There's also a contract detective hired by the Strike/Ellacott agency who becomes a problem for Robin, starting with minor harassment and escalating to drunken dick pics. This is where Rowling comes closest to getting up on a soapbox, writing quite a few chapters about how and why Robin, as Everywoman, has always been so agreeable and willing to put up with this shit. I'm sure a lot of women will be able to put themselves in Robin's place, but it was an essentially superfluous subplot, like many others in this book.
Cormoran's personal life also fills up much of the word count. His aunt who was practically a second mother to him is dying. Cormoran's crazy ex Charlotte is up to her usual drama llama shenanigans. Cormoran is also having some family drama with his rock star dad, who's ignored him for most of his life but suddenly wants to be part of it now that Cormoran is famous in his own right. Since Cormoran isn't having any of it, his many half-siblings start blowing up his phone trying to talk him into a big reunion.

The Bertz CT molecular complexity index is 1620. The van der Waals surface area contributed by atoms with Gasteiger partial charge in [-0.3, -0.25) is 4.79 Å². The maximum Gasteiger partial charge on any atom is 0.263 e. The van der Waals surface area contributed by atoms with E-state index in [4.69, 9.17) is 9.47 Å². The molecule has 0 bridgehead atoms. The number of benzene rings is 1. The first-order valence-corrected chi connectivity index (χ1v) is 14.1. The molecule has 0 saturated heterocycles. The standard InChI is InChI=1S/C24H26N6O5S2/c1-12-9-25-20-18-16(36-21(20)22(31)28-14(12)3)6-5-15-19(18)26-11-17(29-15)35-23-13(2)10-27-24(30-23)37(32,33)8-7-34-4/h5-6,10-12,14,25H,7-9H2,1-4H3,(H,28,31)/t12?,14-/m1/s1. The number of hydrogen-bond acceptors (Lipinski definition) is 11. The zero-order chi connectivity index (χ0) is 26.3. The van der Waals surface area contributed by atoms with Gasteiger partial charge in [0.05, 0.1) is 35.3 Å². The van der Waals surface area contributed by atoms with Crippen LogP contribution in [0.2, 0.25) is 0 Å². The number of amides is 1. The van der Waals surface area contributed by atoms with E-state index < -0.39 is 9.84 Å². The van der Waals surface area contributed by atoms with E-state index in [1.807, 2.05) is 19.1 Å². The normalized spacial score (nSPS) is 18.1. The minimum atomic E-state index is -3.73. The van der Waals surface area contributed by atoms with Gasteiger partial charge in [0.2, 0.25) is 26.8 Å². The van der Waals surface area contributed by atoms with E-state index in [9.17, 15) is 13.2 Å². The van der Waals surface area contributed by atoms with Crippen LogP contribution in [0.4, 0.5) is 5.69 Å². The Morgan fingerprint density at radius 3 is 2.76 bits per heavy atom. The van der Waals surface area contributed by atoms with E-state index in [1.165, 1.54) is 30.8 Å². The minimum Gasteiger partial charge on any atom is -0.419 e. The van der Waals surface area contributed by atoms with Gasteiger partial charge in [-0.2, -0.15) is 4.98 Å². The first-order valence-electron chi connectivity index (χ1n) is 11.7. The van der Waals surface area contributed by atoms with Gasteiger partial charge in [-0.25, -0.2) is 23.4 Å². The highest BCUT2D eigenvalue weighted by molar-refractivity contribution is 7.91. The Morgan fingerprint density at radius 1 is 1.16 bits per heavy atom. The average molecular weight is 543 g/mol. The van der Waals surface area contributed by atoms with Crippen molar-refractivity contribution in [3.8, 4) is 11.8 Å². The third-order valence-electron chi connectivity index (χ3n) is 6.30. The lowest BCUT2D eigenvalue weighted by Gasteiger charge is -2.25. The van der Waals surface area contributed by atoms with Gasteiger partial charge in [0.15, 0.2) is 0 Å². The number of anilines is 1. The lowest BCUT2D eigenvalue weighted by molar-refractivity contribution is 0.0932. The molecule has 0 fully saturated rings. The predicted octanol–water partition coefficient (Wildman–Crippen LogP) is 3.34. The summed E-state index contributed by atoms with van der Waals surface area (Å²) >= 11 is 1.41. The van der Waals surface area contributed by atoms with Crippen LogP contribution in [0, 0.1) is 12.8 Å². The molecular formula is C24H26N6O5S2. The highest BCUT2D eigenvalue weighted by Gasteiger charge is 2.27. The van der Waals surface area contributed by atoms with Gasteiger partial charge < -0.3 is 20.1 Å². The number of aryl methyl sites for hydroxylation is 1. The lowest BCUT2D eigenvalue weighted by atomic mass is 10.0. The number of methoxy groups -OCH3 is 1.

The ending does bring a lot of clues together, and while I guessed a couple of the revelations, and who wouldn't be the killer, I didn't solve the mystery until it was revealed. It made sense, but only after Cormoran and Robin meticulously reviewed every last clue, and a big confessional interrogation provided the rest of the exposition.
A very long, enjoyable read. But emphasis on long. And at this point I feel like fans should start a betting pool on "when will Cormoran and Robin fuck?"
Also by Robert Galbraith: My reviews of The Cuckoo's Calling, The Silkworm, Career of Evil, and Lethal White.
My complete list of book reviews.